Monday, February 10, 2014


Persepolis by Marjane Satrapi is an intricate graphic novel that tells the story of one woman's childhood in Iran.

Having been trained as a teacher, I have a problem where occasionally I'll be reading something and all I can think about it how much I want to teach that novel. And that's what I kept thinking when I was reading Persepolis. For years and years and years now, America has has the tendency to think of the Middle East as a homogeneous culture that is comprised of one belief set (and that is the belief set that has driven a very small minority to very big displays of patriotism (or terrorism if you prefer)). Satrapi writes about her experience growing up in a country that was experiencing some pretty intense revolutionary changes. She writes of the hypocritical nature of people--how people are so willing to move with the regime changes of a government. She writes of the confusion of being a young girl in a culture that keeps changing history and "facts". Yet somehow, Satrapi manages to keep humor in her story. She makes experiences relateable by using a significant amount of catharsis--lightening dark material with humorous comments.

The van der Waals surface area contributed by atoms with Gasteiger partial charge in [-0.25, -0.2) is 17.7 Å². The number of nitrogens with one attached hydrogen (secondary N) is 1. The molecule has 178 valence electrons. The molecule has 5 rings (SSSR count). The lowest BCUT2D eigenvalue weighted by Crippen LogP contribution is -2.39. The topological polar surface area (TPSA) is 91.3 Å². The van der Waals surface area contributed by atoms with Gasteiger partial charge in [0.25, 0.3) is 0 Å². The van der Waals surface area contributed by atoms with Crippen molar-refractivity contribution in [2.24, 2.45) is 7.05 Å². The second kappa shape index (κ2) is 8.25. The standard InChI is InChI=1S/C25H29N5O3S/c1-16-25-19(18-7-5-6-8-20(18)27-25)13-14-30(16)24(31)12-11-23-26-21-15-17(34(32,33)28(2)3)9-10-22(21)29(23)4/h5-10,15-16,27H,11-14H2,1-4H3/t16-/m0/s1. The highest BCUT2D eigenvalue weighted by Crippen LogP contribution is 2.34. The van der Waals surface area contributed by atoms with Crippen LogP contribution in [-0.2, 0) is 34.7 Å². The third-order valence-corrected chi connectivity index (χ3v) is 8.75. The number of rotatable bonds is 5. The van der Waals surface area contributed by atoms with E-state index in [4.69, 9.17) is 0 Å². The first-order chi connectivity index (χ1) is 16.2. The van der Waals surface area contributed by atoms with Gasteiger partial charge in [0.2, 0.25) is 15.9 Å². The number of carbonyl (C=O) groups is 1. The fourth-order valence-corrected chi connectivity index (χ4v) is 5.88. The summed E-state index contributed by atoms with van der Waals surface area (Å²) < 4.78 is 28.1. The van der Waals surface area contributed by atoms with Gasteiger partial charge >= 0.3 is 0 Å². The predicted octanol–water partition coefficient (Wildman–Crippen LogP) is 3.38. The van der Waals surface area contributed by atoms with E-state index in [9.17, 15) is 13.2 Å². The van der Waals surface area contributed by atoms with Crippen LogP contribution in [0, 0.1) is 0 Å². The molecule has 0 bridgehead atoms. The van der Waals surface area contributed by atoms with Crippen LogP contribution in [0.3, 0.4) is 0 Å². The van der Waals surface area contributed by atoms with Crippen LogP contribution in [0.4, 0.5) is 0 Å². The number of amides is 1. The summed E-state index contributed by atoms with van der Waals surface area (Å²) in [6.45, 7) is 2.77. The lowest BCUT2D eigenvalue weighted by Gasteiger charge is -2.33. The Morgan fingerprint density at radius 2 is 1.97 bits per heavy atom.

I cannot recommend this graphic novel enough. I can't wait to pick up a copy of the second set (The Story of a Return).

Favorite Quotations: "One can forgive but one should never forget."
"To each his own way of calming down."
"No scream in the world could have relieved my suffering and my anger."
"In life you'll meet a lot of jerks. If they hurt you, tell yourself that it's because they're stupid. That will help keep you from reacting to their cruelty. Because there is nothing worse than bitterness and vengeance...always keep your dignity and be true to yourself."


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